Review: Logan

Director: James Mangold (Cop Land, Girl Interrupted, Walk the Line, 3:10 to Yuma, The Wolverine)
Screenplay: Michael Green, Scott Frank, James Mangold
Producers: Simon Kinberg, Hutch Parker, Lauren Shuler Donner
Starring: Doris Morgado, Hugh Jackman, Dafne Keen, Boyd Holbrook, Patrick Stewart, Stephen Merchant, Elizabeth Rodriguez, Richard E. Grant
MPAA Rating: R
Running time: 135 min.

 

 

My original posting of this review can be found at Quiet Earth

 


At this point, the superhero genre has devolved into a yearly battle for delivering ever-more bombastic movies. Sometimes they have interesting stories but mostly it’s about big action sequences smashed between some quirky dialog and maybe an inkling of story. Some of these movies are more fun to watch than others but of the comic book adaptations of the last few years, the most interesting work is being done on the small screen – until now.

The marketing suggested that Logan, director James Mangold’s second Wolverine movie, might be in a different class than the rest and this time, the marketing didn’t lie.

This superhero/action/western hybrid unfolds in 2029. In this future, Logan is aging, healing slower than before and caring for Charles Xavier. Their not-so-peaceful living arrangement is up-ended even further when Logan is approached by a woman who wants him to take a little girl named Laura to South Dakota. That meeting sets rolling a whole load of trouble in the form of Donald Pierce, Dr. Rice and an army of mercenaries determined to get their hands on the girl at any cost.

It sounds like a fairly straight forward plot and it is. Logan has all the trappings of a chase movie. What makes it great is the story that Mangold and screenwriters Michael Green (Kings, American Gods) and Scott Frank (The Lookout) embed into the very fiber of the movie. The result is a great story of family, friendship, and sacrifice which happens to include a ridiculous amount of action, violence and a peppering of science-fiction. This is definitely not kid-friendly. Logan is not without a plot hole here and there but none of them are glaringly problematic and quite honestly, they’re more than made up for by the emotional weight of the story.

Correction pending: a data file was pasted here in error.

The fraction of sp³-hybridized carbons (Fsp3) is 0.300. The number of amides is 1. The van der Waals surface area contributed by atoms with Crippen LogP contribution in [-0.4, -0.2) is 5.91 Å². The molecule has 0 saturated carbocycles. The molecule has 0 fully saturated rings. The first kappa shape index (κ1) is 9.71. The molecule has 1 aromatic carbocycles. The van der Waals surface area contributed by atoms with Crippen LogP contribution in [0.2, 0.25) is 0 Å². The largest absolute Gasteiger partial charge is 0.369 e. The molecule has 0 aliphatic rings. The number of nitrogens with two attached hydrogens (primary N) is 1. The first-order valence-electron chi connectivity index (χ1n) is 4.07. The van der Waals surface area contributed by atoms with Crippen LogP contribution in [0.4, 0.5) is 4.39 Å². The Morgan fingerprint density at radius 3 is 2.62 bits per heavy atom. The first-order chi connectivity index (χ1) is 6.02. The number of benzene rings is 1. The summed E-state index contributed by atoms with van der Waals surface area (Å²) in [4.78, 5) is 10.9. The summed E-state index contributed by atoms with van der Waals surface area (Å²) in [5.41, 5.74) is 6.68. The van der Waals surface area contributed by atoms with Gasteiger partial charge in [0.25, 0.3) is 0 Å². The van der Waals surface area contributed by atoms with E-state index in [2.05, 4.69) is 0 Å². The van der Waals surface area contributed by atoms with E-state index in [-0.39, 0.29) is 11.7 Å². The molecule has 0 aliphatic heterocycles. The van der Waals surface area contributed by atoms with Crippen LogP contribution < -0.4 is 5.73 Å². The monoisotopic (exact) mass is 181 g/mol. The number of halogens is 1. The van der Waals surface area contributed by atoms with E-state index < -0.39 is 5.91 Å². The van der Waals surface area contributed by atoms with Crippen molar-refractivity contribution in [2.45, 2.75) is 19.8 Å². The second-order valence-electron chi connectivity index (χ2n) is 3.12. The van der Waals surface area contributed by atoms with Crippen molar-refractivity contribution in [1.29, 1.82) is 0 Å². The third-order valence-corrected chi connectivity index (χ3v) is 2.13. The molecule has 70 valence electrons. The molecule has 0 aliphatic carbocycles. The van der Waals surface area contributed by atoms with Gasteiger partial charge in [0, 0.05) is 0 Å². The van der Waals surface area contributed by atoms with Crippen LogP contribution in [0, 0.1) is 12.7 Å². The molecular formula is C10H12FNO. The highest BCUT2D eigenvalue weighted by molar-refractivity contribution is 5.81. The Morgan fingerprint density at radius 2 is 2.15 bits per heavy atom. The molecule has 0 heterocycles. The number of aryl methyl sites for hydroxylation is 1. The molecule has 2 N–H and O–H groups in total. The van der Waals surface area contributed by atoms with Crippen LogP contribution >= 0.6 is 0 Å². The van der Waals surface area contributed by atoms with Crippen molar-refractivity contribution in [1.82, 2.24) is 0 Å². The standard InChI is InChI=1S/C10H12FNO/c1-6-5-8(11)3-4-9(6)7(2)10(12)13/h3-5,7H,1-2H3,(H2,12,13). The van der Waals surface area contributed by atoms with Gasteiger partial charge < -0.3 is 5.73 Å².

In part that comes from well-written characters and in part from great performances. Hugh Jackman, making what is likely his final appearance as the character he completely embodied since day one, goes full tilt here delivering a performance that is both physically impressive and emotionally powerful. As far as bad guys go, Boyd Holbrook is as good as they come and he leads a brilliant cast of supporting characters. The real discovery here is relative new-comer Dafne Keen who is wonderfully expressive as Laura.

Mangold takes the story to Texas and Mexico and the setting lends itself well to both to the western themes which permeate through the movie while also becoming a great character of its own.

Logan works because it focuses on story first and the superhero trappings second. In doing so, Mangold has delivered the first comic book movie that reaches well beyond the built-in fandom and appeals to a far wider audience. This is the first superhero movie I full heartedly recommended to my dad.

Is this the future of the comic book movie? Unlikely. Though I wish it was because Logan is, by far, the best comic book/superhero movie in years.
 

Marina Antunes
Fassbender for life.